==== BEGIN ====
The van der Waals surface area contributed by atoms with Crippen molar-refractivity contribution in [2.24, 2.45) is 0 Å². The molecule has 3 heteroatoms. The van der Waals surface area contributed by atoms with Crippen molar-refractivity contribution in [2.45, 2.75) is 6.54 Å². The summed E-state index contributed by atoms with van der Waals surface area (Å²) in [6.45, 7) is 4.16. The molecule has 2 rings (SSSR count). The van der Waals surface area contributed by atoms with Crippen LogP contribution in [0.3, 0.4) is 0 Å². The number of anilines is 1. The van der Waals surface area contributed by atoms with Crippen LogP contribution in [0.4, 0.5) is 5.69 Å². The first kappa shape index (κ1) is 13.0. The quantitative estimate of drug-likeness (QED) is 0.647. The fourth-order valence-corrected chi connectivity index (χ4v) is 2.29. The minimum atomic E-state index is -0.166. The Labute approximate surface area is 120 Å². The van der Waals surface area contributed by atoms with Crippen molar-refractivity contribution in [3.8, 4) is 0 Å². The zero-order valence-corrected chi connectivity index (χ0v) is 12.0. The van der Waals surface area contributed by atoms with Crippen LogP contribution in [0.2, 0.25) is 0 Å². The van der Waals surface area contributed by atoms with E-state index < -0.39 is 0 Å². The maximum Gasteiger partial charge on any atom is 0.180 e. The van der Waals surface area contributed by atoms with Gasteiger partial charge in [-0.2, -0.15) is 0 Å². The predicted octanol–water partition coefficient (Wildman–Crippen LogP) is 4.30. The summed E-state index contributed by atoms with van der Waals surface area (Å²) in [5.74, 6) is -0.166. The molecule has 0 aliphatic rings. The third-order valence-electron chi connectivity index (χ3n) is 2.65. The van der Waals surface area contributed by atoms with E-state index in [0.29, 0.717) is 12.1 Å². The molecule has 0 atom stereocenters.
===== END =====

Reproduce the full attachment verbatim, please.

The van der Waals surface area contributed by atoms with Crippen molar-refractivity contribution in [2.24, 2.45) is 0 Å². The molecule has 3 heteroatoms. The van der Waals surface area contributed by atoms with Crippen molar-refractivity contribution in [2.45, 2.75) is 6.54 Å². The summed E-state index contributed by atoms with van der Waals surface area (Å²) in [6.45, 7) is 4.16. The molecule has 2 rings (SSSR count). The van der Waals surface area contributed by atoms with Crippen LogP contribution in [0.3, 0.4) is 0 Å². The number of anilines is 1. The van der Waals surface area contributed by atoms with Crippen LogP contribution in [0.4, 0.5) is 5.69 Å². The first kappa shape index (κ1) is 13.0. The quantitative estimate of drug-likeness (QED) is 0.647. The fourth-order valence-corrected chi connectivity index (χ4v) is 2.29. The minimum atomic E-state index is -0.166. The Labute approximate surface area is 120 Å². The van der Waals surface area contributed by atoms with Crippen molar-refractivity contribution in [3.8, 4) is 0 Å². The zero-order valence-corrected chi connectivity index (χ0v) is 12.0. The van der Waals surface area contributed by atoms with Crippen LogP contribution in [0.2, 0.25) is 0 Å². The van der Waals surface area contributed by atoms with E-state index < -0.39 is 0 Å². The maximum Gasteiger partial charge on any atom is 0.180 e. The van der Waals surface area contributed by atoms with Gasteiger partial charge in [-0.2, -0.15) is 0 Å². The predicted octanol–water partition coefficient (Wildman–Crippen LogP) is 4.30. The summed E-state index contributed by atoms with van der Waals surface area (Å²) in [5.74, 6) is -0.166. The molecule has 0 aliphatic rings. The third-order valence-electron chi connectivity index (χ3n) is 2.65. The van der Waals surface area contributed by atoms with E-state index in [0.29, 0.717) is 12.1 Å². The molecule has 0 atom stereocenters.